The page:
Reminder of COVID-19-Related Flexibilities for NIH Grants


This pandemic has challenged the world in ways we never would have imagined. It has changed the way we socialize, the way we parent, the way we work. And, of course, we know it has challenged the research community across the globe. On this blog a few months ago my colleague, Carrie Wolinetz, poignantly describes her experience parenting during the pandemic. Whether you are a parent or not, we continually see evidence of the personal and professional challenges the community is experiencing. (See survey results on the impact of the pandemic from NIH and others, many of which are listed in this report from the  Association  of American Medical Colleges).

When the public health emergency was first declared, NIH, working with OMB and HHS, quickly identified a long list of flexibilities to support the research community. The list has evolved since the pandemic began, so we would like to take this opportunity to remind the community of many of the current flexibilities we have in place. The full list is available on the Coronavirus Disease 2019 (COVID-19): Information for NIH Applicants and Recipients of NIH Funding website. Please note: if you are planning on taking advantage of any of these flexibilities, it is important to read the associated policy notices carefully and consult with your funding Institute or Center to ensure you fully understand the details.

Application and Review

  • Application development. NIH recently provided guidance that investigators address effects due to the pandemic on productivity or other scoreable issues in the personal statement of the biosketch. (Applications should not include contingency or recovery plans for problems resulting from the COVID-19 pandemic as staff will assess these prior to award).
  • Review. Review meetings continue to be held virtually. Reviewers will be instructed to take pandemic-related circumstances outlined in the biosketch into account when assessing applicants’ productivity and other score-driving factors.
  • Late applications. NIH is taking a very flexible stance for applications submitted within the standard two-week late policy. See NIH FAQ on late applications during COVID-19. Many Institutes and Centers have also issued notices extending specific funding opportunities, which can all be found on our Coronavirus Disease 2019 (COVID-19): Information for NIH Applicants and Recipients of NIH Funding page.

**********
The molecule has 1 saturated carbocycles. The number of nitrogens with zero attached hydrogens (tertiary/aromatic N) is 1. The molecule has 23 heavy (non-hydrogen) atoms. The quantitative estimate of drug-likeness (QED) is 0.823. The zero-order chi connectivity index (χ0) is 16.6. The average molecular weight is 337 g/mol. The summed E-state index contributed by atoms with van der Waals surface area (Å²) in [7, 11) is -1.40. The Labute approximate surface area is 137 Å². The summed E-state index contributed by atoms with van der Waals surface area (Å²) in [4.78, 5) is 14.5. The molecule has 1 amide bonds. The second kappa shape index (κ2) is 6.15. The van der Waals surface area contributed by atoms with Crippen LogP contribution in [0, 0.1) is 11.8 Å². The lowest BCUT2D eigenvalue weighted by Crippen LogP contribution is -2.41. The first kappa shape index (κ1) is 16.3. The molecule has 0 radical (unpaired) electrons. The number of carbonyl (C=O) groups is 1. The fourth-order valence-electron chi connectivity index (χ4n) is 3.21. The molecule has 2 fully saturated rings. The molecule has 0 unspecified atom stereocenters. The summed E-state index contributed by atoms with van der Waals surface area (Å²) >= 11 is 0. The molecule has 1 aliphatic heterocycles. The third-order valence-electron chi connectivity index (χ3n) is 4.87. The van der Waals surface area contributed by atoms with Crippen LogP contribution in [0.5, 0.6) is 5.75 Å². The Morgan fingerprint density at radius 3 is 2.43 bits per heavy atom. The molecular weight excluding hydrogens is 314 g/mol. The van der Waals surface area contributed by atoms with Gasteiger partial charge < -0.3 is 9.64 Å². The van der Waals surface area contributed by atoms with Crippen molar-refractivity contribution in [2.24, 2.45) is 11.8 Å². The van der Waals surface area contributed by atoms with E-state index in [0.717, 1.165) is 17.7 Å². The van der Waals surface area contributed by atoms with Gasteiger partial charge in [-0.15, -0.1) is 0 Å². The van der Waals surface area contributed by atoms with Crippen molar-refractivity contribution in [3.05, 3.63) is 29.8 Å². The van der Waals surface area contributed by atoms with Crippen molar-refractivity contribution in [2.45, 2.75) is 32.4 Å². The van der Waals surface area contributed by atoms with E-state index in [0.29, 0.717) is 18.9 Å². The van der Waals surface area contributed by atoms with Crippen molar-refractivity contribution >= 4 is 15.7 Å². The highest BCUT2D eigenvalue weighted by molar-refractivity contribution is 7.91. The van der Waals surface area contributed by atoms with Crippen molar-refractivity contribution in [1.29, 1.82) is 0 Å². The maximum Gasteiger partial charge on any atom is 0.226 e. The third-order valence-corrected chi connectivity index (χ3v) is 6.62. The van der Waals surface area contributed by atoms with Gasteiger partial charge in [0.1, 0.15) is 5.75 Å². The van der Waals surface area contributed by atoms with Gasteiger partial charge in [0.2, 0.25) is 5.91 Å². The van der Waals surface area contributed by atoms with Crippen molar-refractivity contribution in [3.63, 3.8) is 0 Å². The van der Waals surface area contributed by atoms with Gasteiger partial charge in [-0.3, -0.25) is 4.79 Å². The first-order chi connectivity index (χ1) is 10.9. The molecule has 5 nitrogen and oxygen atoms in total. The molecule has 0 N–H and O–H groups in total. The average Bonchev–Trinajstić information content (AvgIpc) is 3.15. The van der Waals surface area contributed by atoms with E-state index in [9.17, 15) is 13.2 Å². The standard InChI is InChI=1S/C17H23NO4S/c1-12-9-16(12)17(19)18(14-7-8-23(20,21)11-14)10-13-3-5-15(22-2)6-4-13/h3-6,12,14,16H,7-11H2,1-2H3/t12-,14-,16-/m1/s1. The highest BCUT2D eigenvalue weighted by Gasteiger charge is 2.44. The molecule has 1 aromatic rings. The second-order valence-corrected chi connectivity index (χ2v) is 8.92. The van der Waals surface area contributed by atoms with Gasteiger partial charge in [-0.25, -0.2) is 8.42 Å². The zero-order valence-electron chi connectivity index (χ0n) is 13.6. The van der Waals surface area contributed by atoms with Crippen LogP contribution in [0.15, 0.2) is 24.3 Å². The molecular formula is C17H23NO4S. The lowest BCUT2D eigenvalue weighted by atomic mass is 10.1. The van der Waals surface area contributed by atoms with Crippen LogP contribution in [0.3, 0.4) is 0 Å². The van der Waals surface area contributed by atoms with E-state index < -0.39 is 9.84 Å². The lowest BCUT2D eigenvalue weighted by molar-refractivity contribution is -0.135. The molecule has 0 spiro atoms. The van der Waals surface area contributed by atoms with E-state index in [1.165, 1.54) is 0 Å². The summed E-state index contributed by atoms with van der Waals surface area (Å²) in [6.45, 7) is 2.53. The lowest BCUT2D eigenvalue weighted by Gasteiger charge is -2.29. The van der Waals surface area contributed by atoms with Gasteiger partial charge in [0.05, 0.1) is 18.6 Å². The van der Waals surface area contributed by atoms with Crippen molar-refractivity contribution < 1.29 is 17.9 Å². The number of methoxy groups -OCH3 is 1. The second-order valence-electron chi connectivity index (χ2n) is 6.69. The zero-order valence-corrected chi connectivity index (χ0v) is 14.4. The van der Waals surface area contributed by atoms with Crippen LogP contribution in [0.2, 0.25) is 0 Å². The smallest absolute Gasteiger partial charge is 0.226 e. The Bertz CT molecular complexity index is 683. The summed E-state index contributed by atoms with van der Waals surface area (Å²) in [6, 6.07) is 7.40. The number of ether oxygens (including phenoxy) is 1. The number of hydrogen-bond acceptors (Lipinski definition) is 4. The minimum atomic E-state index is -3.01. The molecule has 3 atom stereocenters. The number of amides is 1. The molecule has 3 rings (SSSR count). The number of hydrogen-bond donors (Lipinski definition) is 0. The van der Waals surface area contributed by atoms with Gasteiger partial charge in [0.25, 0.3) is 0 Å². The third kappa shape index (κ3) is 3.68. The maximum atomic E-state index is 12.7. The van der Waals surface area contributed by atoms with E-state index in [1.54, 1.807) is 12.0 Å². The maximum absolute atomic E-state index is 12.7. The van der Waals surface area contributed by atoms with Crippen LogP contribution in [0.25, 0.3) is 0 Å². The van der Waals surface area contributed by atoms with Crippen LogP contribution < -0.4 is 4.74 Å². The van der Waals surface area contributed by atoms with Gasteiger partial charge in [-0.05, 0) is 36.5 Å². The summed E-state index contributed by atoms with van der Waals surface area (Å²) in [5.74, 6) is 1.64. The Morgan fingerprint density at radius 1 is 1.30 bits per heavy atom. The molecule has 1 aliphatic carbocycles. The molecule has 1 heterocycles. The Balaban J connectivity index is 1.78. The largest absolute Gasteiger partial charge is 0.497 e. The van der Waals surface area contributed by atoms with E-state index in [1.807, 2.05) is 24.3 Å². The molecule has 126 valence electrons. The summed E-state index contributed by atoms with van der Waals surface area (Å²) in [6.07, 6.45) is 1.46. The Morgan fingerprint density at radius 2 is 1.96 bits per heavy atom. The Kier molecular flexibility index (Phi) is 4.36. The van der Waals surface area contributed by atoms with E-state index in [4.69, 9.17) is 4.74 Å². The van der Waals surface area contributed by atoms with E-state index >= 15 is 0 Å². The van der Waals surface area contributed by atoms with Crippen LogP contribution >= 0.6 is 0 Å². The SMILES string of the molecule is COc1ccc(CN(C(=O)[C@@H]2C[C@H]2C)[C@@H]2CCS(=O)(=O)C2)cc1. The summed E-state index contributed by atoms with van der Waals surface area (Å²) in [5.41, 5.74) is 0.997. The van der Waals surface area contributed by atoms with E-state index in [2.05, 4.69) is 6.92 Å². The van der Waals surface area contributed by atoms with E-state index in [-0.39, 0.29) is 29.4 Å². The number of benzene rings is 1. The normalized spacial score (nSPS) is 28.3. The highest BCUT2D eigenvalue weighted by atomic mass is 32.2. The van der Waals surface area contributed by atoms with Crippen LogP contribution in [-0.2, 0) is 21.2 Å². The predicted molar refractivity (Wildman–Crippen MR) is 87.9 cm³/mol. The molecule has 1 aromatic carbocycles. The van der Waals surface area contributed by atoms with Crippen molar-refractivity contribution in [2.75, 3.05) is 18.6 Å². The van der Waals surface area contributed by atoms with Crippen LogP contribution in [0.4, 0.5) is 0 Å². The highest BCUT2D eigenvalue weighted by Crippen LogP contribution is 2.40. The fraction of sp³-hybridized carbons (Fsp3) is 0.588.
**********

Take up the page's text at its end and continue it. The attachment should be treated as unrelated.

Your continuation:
• Preliminary data. NIH is allowing the submission of preliminary data after application submission for most funding opportunities as long as it is provided to NIH at least 30 days before the study section meeting (and the funding opportunity allows preliminary data).

Extension of Funded Projects

The extensions outlined below are longstanding administrative flexibilities that NIH continues to make available to its recipients during the COVID-19 pandemic.

  • No cost extensions. NIH continues to provide maximum flexibility for COVID-19. For most NIH awards, standard NIH policy allows an initial no-cost extension without NIH prior approval. Recipients with awards not eligible for an automatic first no-cost extension, including fellowships and some career development awards, may request prior approval of the first no-cost extension (this is done by the Authorized Organization Official (AOR)). Second and subsequent no-cost extensions may also be requested through prior approval.
  • Funded extensions Recipients may request funded extensions due to COVID-19 by contacting the funding IC. Requests will be considered on a case-by-case basis and are subject to the availability of funds. For F and K awards recipients may request a funded extension in instances where training or career development activities have been significantly hindered over and above lost research productivity experienced because of COVID-19 related shutdowns.
  • Administrative supplements. If unanticipated costs are identified due to impacts of COVID-19, and unobligated balances are not available to rebudget, recipients may request administrative supplements from the funding NIH institute or center.

Extensions of Eligibility for Early Career Scientists

  • Extensions of eligibility for K99/R00 and other career development programs. A number of NIH Institutes and Centers have extended the eligibility for these programs.
  • Early stage investigator (ESI) eligibility. Investigators who have been affected by COVID-19 may submit requests for an extension of ESI status. In addition, NIH has clarified its ESI FAQs and will consider requests for extensions of ESI eligibility for life events occurring during an extension period.